This week’s episode is all about How to Create a Web Procedure Manual

OK this week’s episode may not sound sexy.

I mean….procedure manuals. Really?

But you know what IS sexy?

A business that you can ignore for weeks while you are on holidays and the people you have to support you know exactly what to do, and how to solve every problem, to the exact standard you expect every time.

OK so now we’re talking sexy!

And talking about sexy…..

In this week’s episode, I talk with Pete Moriarty about what it really means to run a business.

A business you can walk away from for some time without it burning down or crashing to the ground.

The only way to do it is to systemize your business with a web procedure manual.

Pete Moriarty is the man behind He helps set up the “unsexy stuff” that most people know as the backend operations. I met him at a conference years back and he help set up the Google Tools needed to help run my business.

Systemizing your business improves productivity, consistency, and quality of service. Pete simplifies the tech stuff so business owners can focus on growing their business.

And this week, Pete shares his computer screen with us and shows us the exact software he uses and how he sets up his own web procedure manual that his team from around the world can all access.

A CEO Mindset

Building SOPs or Standard Operating Procedures for your business is important for consistency. This is important because you want to work on your business with a CEO Mindset. By this, it means that your business should be able to run in patterns and healthy routines with accountability.

Every business should be like an engine room. Customers should be coming in at front and the business should be able to provide value for them. A real business is something you can step away from for periods of time and still run smoothly even without you.

But what about if you provide a service? How can you have a “machine” model?

A way that is close to my heart is so you can systemize it is to “productize” your services. Turn lessons into videos or other information products, for example.

You can watch the video, listen to the audio, download from the podcast directory, or read the transcript below.
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5 Steps to build a web procedure manual with Google Sites

Before we dive in, let’s look at what a Procedure manual is and what a Web Procedure Manual is.

A Procedure Manual consists of a stack of Process Documents, all filed into folders that make sense for your business.

A Process Document explains how a task should be executed and the standards the end-product should meet. It usually contains a step-by-step of key procedures so that it can be executed by anyone to a certain level of quality, making it easier for everyone.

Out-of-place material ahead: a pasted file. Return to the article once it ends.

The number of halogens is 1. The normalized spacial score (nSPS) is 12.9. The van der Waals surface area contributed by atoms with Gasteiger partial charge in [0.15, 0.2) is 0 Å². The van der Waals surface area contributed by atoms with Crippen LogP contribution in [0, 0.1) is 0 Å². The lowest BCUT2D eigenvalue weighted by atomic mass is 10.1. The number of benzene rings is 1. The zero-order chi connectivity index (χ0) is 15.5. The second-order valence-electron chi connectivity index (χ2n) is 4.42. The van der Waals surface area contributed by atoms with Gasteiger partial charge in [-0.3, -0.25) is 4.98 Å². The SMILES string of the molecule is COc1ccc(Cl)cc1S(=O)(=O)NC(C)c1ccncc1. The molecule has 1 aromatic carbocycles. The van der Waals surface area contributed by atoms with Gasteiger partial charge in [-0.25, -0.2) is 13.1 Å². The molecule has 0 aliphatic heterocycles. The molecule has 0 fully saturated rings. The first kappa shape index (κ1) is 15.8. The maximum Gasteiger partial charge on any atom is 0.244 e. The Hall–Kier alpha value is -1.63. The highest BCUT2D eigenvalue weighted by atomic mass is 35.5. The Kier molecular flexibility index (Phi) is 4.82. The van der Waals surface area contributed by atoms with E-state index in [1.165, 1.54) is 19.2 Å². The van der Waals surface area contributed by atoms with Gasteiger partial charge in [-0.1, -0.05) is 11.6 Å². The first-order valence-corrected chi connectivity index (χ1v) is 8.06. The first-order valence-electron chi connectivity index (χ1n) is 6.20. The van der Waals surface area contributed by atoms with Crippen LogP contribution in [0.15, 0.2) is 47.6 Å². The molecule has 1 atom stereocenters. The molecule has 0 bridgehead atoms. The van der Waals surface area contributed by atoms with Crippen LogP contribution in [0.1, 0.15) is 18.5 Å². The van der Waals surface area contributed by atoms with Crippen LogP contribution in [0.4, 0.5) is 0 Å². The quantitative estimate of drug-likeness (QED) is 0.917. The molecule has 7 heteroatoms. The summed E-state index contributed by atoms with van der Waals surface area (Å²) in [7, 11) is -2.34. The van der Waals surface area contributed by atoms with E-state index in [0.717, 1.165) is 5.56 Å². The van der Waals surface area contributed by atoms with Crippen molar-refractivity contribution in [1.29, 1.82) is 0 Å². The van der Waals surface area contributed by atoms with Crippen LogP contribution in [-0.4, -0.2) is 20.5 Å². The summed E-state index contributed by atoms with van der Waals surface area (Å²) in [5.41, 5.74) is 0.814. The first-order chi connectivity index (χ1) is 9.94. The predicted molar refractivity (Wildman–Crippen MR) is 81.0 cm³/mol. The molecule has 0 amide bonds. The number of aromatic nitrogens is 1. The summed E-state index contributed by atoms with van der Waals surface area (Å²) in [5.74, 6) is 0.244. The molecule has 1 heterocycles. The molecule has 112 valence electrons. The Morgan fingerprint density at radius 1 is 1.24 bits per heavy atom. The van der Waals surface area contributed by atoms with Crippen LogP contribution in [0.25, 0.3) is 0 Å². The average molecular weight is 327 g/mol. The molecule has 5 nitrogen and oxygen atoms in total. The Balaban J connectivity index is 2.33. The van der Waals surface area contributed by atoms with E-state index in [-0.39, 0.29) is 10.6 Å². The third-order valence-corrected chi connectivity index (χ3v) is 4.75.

A Web Procedure Manual: Rather than printing it out or simply keeping it as a Word file in a cloud storage service where no one might use it, Pete recommends creating a web procedure manual on Google Sites.

Google sites are simple. You only need a GMail address to create one using their drag-and-drop interface. Anyone with knowledge of a computer can learn to use Google sites. Through this, you can create a dynamic Intranet that everyone in your team can access and edit – all for free.

Pete shows you exactly what his Google Site Web Procedure Manual looks like in the video above.

Small businesses and big organizations alike use Google sites for their web process documents. It allows you to collaborate on building a library of your processes systems. You can add how to guides, instructional videos, and everything that you would need to teach someone how things are done in your business.

It can make it easier for you to onboard new team members or act as a resource for your team when they have questions about a task or project. They can also build their own FAQs as a team.

Here’s the 5 Steps:

1. Mimic your organizational structure

When planning what to put on your site, try to mimic your organizational structure. For example, you can base it on the teams you currently have. Create sections for each department or by the type of tasks that have to be executed.

2. Write down your “jump shots”

Michael Jordan became the best basketball player by perfecting the jump shot. Your jump shots are the systems that are critical to your business. These are the things you must get absolutely right to run your business smoothly.

Identify six or eight key processes. These are the key ones that you and your team must not fail.

3. Identify your “bottlenecks”

Write down the Top 10 things that are stopping you from growing or achieving your goals. These processes are usually not done consistently and the ones you would worry about if you were to step away from your business. Write the first 10 that come to your head.

If you want to get some quick wins, your bottlenecks are the easiest place to start.

4. Systemize the tasks that are coming up every day

Sometimes, it’s the mundane, everyday tasks that could affect your ability to drawn in customers and giving them value. These tasks might be taking a lot longer than they should and a web process manual can make it easier.